July 9, 2019 – When is a “Highland” whisky not a “Highland” whisky? That’s the crux of a federal lawsuit filed Monday by the Scotch Whisky Association against the Virginia Distillery Company over its “Virginia-Highland Whisky.” It’s the latest legal battle for the Edinburgh-based trade association over the use of words traditionally associated with Scotch Whisky on whiskies produced outside of Scotland – a battle the association has been fighting vigorously for years.
In this case, “Virginia-Highland Whisky” is a blend of malt whiskies imported from Scotland with American single malt whisky distilled at Virginia Distillery Company’s own facility in Lovingston, Virginia. The SWA’s complaint filed in the U.S. District Court in Wilmington, Delaware argues that both the use of the term “Highland” and the spelling of “Whisky” falsely give consumers the impression that “defendant’s product is Scotch Whisky when it is not.”
Virginia Distillery Company’s web site clearly describes the various expressions of “Virginia-Highland Whisky” as “marrying whisky from Scotland with whisky made on-site in Virginia.” While previous court rulings have not declared Tax & Trade Bureau label approvals to be a “safe harbor” from lawsuits, the whiskies have received label approvals from the agency required before they can be legally sold in the United States.
The company was founded in 2011 by the late Dr. George Moore, and continues to be run by his family. CEO Gareth Moore declined an interview request on the advice of legal counsel, but issued a statement pledging to fight the lawsuit.
“We are confident this complaint will be resolved, and we will be responding through the court system. We stand behind our product and its labeling. Our independent distillery launched the Virginia-Highland Whisky series over three years ago. Our production process pays tribute to both old world and new world techniques while taking advantage of our location and the climate provided by Virginia’s Blue Ridge Mountains. Our label clearly indicates the source of our whisky, stating “Whisky from Scotland, Married with Virginia Whisky”, and we have always been upfront in descriptions to our customers. Our team invested countless hours and took the necessary and appropriate steps to design labeling for the series in conjunction with the federal TTB regulations and an additional inquiry from the Scotch Whisky Association. We’ve always been extremely transparent about our production process – from our labeling to the product’s marketing. As the largest independently owned American Single Malt distillery in the U.S. with the capacity to make over 120,000 9L cases of ultra-premium American Single Malt whiskey per year, we’re proud of our role in growing and championing the American Single Malt category. We plan to continue our expansion of the Virginia-Highland Whisky series line across the U.S. and look forward to the upcoming release of our Courage & Conviction American Single Malt line.”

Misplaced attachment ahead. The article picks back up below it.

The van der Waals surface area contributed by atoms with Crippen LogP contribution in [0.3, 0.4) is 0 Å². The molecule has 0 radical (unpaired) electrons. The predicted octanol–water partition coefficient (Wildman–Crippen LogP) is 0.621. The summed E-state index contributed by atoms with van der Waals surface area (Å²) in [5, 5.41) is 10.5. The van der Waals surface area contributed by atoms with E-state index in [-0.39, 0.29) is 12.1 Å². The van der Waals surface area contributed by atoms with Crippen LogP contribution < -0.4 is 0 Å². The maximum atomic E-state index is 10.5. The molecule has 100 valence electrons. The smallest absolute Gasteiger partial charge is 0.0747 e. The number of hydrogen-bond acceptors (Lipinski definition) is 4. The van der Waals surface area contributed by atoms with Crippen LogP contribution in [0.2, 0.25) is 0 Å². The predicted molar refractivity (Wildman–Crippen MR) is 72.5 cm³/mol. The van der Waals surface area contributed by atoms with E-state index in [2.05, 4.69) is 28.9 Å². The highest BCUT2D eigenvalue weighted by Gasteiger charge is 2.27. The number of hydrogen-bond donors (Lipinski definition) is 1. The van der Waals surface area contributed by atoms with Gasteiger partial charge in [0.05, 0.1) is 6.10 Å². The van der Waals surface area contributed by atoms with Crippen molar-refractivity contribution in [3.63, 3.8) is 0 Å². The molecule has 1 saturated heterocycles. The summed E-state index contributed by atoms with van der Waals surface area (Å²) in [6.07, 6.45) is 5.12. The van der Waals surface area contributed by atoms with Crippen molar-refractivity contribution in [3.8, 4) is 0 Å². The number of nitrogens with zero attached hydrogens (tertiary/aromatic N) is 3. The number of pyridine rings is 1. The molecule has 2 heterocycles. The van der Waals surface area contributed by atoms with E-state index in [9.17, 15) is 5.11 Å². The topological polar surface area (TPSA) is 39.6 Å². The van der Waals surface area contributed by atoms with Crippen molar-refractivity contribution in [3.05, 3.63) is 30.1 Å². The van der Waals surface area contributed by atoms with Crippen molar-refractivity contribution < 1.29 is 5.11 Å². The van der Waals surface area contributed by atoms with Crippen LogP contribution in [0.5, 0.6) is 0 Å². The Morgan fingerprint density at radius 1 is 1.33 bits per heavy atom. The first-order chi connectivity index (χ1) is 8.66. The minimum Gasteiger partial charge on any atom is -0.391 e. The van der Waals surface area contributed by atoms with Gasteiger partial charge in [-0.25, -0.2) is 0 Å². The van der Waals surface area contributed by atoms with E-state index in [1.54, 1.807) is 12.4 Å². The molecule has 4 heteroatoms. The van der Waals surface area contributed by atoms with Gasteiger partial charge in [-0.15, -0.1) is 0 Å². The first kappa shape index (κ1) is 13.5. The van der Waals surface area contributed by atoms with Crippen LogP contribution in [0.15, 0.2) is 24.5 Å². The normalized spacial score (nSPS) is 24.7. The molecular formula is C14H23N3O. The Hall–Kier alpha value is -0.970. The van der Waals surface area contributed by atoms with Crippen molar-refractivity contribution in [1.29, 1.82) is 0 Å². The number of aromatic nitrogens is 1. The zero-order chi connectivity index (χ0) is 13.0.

In addition, the SWA accuses Virginia Distillery Company of violating U.S. regulations banning the use of words associated with Scotland. In a statement, the association called its legal strategy vital for protecting the intellectual property of Scotch Whisky.
“In this instance, we believe that Virginia Distillery’s products are being passed off as Scotch Whisky, particular on account of their use of the term ‘Highland’ which is reserved exclusively for Scotch Whisky under US Federal Regulations. These proceedings were not taken lightly, but only after more than 12 months of attempts by the SWA to resolve this issue privately with the company in question. The Association would still welcome a resolution of the matter without the need for Federal Court involvement.”
The complaint also cites a partnership between the distillery and “Scotch Trooper” photographer Brett Ferencz for a “Scotch Trooper Cask” release last December as further proof of the intention to create a “false association between its products and Scotch Whisky. Ferencz’s Instagram feed largely focuses on his passion for “Star Wars,” and often feature photos of action figures from the series interacting with whisky bottles or glasses. He is not named as a party in the lawsuit.
The Scotch Whisky Association’s legal team has a successful track record over the last 15 years in lawsuits similar to this filed in courts around the world. Its only significant loss came in 2009, when Canada’s Supreme Court rejected the SWA’s appeal of lower court rulings allowing Nova Scotia’s Glenora Distillers to continue using the “Glen Breton” brand name for its Canadian single malt whisky. The distillery released a “Battle of the Glens” whisky in 2010 to celebrate the ruling.
No date has been set for a hearing in the case, and Virginia Distillery Company has 21 days to file its response to the SWA’s complaint with the court.
This story will be updated as necessary.
Editor’s note: We have provided a link to view the SWA’s complaint at the WhiskyCast web site. As in all civil lawsuits, court filings only present one party’s side in a dispute and should not be considered as proven facts until argued and ruled upon in court. We will update this story with a link to the defendant’s response once it is filed with the court.